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An Oration Delivered Before The Cincinnati Astronomical Society by John Quincy Adams , 1843

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An Oration Delivered Before The Cincinnati Astronomical Society, On The Occasion Of Laying The Corner Stone Of An Astronomical Observatory On The 10th Of November, 1843. By John Quincy Adams.


Fellow Citizens of the Astronomical Society of Cincinnati, Fellow Citizens, Ladies and Gentlemen

When the people of thirteen colonies separately chartered by a succession of English kings, on a portion of the continent of North America, united to assume to themselves the transcendent powers of sovereignty, and to declare the ties of their allegiance to their sovereign beyond the seas, forever dissolved, they appealed for their justification in the performance of an act, which, without that resort would have been a crime of the deepest dye that can be committed by human hands – Treason against their country, to the Supreme judge of the world, and to the primitive rights bestowed by Him upon them and upon all mankind by the laws of nature, antecedent and paramount to all human association, or human government – They appealed to their rights as men, and they declared that they held those rights to be self-evident truths – That they held them in common with all mankind ; because all men were born equal – That bestowed as they were by God, their creator, they never could be divested of them, by the might of others – That unless forfeited by his own wrong every individual of the human race comes into being, endowed with those rights, and that if the whole compass of human power could be concentrated in one arm, it would be impotent to take away, however it might ravish or prostrate those rights personified in the meanest individual of the breed of man crawling upon the face of the earth.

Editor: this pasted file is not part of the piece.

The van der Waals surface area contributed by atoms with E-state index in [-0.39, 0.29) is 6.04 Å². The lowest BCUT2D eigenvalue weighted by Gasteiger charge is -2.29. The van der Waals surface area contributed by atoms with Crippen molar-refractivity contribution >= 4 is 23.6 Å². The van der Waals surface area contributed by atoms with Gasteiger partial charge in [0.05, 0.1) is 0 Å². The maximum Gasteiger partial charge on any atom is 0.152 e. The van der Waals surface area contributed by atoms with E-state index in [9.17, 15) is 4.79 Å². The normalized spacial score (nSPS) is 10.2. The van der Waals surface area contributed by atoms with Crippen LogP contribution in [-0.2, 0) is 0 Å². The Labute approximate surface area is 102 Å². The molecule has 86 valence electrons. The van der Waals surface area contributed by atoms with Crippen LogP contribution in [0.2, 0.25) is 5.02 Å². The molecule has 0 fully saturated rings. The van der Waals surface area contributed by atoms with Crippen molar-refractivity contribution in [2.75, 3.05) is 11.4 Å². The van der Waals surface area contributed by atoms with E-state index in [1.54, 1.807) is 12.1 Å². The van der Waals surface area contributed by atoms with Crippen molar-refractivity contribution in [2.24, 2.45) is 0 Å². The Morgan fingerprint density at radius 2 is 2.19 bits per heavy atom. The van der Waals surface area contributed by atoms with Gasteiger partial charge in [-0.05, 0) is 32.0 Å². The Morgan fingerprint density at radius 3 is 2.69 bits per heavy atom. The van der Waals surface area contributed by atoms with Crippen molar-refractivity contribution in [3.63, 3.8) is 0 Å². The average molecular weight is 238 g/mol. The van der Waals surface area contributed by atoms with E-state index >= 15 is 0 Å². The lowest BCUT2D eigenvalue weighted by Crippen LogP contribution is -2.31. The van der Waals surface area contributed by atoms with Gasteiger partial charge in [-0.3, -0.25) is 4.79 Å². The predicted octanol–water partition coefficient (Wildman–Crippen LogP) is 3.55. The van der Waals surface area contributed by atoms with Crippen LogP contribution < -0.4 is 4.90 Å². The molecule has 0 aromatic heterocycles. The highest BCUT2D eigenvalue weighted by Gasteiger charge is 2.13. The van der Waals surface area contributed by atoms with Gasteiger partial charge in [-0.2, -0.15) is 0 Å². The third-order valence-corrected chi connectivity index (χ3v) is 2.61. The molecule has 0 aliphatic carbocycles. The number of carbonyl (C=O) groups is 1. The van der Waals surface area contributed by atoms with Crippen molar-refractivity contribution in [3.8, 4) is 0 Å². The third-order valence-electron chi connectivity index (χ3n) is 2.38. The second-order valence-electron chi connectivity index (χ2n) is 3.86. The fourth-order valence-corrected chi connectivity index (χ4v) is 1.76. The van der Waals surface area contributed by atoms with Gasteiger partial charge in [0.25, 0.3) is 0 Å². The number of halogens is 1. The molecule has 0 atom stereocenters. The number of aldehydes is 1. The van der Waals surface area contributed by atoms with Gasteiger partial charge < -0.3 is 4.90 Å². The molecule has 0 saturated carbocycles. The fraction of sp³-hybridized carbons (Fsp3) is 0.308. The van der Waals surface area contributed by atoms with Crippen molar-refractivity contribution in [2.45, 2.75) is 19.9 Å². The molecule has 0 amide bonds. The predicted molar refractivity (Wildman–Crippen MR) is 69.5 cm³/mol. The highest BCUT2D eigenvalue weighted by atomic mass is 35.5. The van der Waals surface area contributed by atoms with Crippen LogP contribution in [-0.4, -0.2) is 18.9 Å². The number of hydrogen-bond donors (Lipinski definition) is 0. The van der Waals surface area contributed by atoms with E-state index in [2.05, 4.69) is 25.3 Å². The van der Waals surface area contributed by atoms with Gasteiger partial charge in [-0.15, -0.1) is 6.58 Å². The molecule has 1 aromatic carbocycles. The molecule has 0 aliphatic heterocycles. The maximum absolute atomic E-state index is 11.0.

What an exalted and sublime idea of the character of man ! How must our nature swell with pride, at the consciousness of being members of a community by the fundamental principles of which, every soul belonging to it, is born to the inheritance of freedom ; — Born with rights which he may forfeit by his own wrong, but otherwise inaccessible to human power ! Government had never before been explicitly declared to be based on this foundation. Governments had by the people of England been declared to be founded on a compact between the sovereign and the people, and they had been classified as monarchies, aristocracies, or democracies, all of which had been said to be liable to degenerate : the monarchy into tyranny, the aristocracy into oligarchy, and the democracy into ochlocracy or the government of a lawless multitude. But it was admitted on all sides, by the votaries of each of the three simple forms, that government once instituted necessarily be absolute and unlimited. And although the existence of primitive rights belonging to man at his birth, was admitted, it was asserted, that by entering into the social compact, man surrendered all his rights, and took in return, such as the ruling power was pleased to bestow upon him. The Declaration of Independence acknowledges no such principle. It recognizes no despotism, monarchial, aristocratic or democratic. It declares individual man, born with rights, of which, while blamelessly possessed, no government can deprive him. But the very nature of the grant, the right can be possessed, only upon the condition, of respecting the same rights in all other men. The laws of nature and of nature’s God therefore are laws of duty, as well as laws of right. Nature says to every individual man, your rights are all held by the tenure of reverence for the same rights, in all other men. If you infringe the right of any other man, you place yourself at war with your brother, and in assailing any one of his rights, you make him the master of your own.